At UNG, I regularly teach two literature surveys: American Literature II (1865-) and African-American Literature; you can click on the links to get an idea what those classes might look like any given semester. I also teach several upper-division courses, including UNG’s  “Introduction to Literary Studies,” “American Modernism,” “Seeing Race in Literature, Law, and Film,” and “American Science Fiction.”

In all my courses, I focus on building a classroom environment where students and I talk through our readings collaboratively–whether that’s a short poem or a complex work of philosophy. In most classes, I assign writing projects that ask students to step beyond the tradition essay: my students write short stories, TED Talks, dialogues, supreme court decisions and more. And in most classes, I employ a portfolio-based grading system, where students have the opportunity to improve their major assignments for a final, cumulative view of their accomplishments at the end of the semester, a process that emphasizes reflection and revision.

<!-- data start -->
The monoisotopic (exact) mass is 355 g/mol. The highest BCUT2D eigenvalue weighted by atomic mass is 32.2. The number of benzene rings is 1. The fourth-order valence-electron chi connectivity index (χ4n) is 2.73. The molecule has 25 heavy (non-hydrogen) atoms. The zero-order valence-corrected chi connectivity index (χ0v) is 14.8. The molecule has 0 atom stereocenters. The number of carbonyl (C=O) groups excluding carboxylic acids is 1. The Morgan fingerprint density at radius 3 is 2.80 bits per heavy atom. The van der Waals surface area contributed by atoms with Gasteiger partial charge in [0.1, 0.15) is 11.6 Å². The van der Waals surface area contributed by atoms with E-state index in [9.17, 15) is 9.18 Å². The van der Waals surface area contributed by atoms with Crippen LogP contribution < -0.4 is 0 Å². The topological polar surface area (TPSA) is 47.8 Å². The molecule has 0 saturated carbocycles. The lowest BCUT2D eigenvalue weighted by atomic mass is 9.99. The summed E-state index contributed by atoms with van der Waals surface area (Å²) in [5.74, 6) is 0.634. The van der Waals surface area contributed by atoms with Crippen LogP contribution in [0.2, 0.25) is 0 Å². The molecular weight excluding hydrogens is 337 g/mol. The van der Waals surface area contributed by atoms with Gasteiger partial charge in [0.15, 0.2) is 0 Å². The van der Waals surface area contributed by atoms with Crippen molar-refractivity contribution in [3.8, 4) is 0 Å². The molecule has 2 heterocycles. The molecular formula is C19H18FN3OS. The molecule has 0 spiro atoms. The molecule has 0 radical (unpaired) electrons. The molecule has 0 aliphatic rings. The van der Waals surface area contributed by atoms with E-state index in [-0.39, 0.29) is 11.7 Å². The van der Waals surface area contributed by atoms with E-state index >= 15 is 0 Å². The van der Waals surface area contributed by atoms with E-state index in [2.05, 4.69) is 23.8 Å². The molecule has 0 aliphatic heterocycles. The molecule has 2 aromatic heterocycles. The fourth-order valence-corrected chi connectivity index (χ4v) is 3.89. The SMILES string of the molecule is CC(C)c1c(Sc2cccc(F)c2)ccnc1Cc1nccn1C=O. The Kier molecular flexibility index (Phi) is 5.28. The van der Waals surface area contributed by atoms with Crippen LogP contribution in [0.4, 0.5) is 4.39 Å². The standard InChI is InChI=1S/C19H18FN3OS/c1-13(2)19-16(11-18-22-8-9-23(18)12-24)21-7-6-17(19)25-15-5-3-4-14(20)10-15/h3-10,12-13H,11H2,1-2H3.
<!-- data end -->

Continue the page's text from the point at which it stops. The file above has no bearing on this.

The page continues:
At other institutions, I have taught courses in which students explored American literary history from the Civil War to the Cold War through recently digitized collections like Cornell’s Making of America and the Modernist Journals Project. In our last unit at Georgia Tech we used Omeka to create our own archive of Science Fiction magazines from Tech’s SF Collection. Afterwards, I wrote a short pedagogy piece describing this process: “Teaching Modernism through Little Magazines.”

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